Southern long-nosed armadillo range

The southern long-nosed armadillo inhabits southern Brazil, Paraguay, Uruguay and Argentina, as far south as the province of Buenos Aires (1).


Southern long-nosed armadillo habitat

The southern long-nosed armadillo is most commonly found in open habitats, in particular the expansive grassy plains of northern and central Argentina, although it possibly also occurs in woodland and forest habitats (1) (2).


Southern long-nosed armadillo status

The southern long-nosed armadillo is classified as Near Threatened (NT) on the IUCN Red List (1).

IUCN Red List species status – Near Threatened


Southern long-nosed armadillo threats

Although it is not classified as globally threatened, the southern long-nosed armadillo has, nevertheless, suffered a marked decline of between 20 and 25 percent over the past 10 years. The main cause of this decrease has been severe habitat loss due to urban and agricultural expansion, and widespread hunting for food (1). While there are currently some areas in which the southern long-nosed armadillo is relatively abundant, in many other locations it is significantly under threat and some local populations have even been driven to extinction (1) (2).


Southern long-nosed armadillo conservation

There are no specific conservation measures in place for the southern long-nosed armadillo. This species is only recorded at two small, poorly-managed protected areas at the periphery of its range. Expansion of the protected area network, so that it includes core areas of the southern long-nosed armadillo’s distribution, is therefore vital to limit further decline (1).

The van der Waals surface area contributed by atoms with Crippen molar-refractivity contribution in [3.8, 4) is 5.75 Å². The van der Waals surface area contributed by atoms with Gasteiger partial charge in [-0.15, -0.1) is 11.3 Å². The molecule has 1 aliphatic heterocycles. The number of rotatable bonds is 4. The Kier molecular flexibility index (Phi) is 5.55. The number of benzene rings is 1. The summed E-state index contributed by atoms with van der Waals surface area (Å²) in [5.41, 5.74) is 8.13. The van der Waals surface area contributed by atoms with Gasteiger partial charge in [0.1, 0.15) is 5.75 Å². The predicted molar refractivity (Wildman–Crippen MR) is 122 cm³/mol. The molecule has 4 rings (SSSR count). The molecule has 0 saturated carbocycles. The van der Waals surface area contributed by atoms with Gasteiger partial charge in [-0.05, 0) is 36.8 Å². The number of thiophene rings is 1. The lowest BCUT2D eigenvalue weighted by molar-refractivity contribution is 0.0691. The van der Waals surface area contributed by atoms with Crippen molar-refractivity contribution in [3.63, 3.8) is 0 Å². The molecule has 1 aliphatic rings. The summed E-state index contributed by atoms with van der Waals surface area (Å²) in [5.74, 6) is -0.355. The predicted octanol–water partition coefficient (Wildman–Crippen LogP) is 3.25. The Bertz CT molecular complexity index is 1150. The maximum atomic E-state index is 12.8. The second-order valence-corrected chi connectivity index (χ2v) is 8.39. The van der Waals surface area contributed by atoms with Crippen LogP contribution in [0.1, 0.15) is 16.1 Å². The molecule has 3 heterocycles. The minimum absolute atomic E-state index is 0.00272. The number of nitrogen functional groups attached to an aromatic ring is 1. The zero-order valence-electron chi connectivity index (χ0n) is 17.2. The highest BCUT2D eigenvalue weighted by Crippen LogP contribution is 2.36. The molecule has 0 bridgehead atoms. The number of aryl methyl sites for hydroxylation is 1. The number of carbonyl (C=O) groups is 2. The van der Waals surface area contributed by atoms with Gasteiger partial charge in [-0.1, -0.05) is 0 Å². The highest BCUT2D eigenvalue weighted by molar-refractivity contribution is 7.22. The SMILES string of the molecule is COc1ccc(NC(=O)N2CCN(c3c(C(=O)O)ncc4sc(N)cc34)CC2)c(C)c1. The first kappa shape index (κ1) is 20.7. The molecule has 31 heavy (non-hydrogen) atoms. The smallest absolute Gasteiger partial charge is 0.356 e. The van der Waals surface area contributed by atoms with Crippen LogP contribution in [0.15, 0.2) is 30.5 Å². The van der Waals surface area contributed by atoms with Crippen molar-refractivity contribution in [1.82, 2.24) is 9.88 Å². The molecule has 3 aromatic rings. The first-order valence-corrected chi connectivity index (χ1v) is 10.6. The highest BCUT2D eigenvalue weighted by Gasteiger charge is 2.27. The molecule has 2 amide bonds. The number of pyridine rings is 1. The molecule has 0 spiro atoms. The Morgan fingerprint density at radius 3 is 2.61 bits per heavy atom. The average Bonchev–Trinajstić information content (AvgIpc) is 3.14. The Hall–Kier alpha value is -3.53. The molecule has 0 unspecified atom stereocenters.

View information on this species at the UNEP World Conservation Monitoring Centre.

Find out more

To learn more about conservation initiatives within the southern long-nosed armadillo’s range visit:



Authenticated (04/09/2009) by Dr. Mariella Superina, Chair of the IUCN/SSC Anteaters, Sloths and Armadillos Specialist Group.



Animals with no backbone.


  1. IUCN Red List (April, 2009)
  2. González, E.M., Soutullo, A. and Altuna, C.A. (2001) The burrow of Dasypus hybridus (Cingulata: Dasypodidae). Acta Theriologica, 46: 53 - 59.
  3. Macdonald, D.W. (2006) The Encyclopedia of Mammals. Oxford University Press, Oxford.
  4. Nowak, R.M. (1999) Walker's Mammals of the World. Johns Hopkins University Press, Baltimore, Maryland.
  5. Eisenberg, J.F. and Redford, K.H. (1999) Mammals of the Neotropics: The central neotropics: Ecuador, Peru, Bolivia, Brazil. University of Chicago Press, Chicago.
  6. Superina, M. (2000) Biologie und Haltung von Gürteltieren (Dasypodidae). [Biology and maintenance of armadillos (Dasypodidae)]. Doctoral Thesis. Institut für Zoo-, Heim- und Wildtiere, Universität Zürich, Zürich, Switzerland.

Image credit

Southern long-nosed armadillo  
Southern long-nosed armadillo

© Yves Bilat /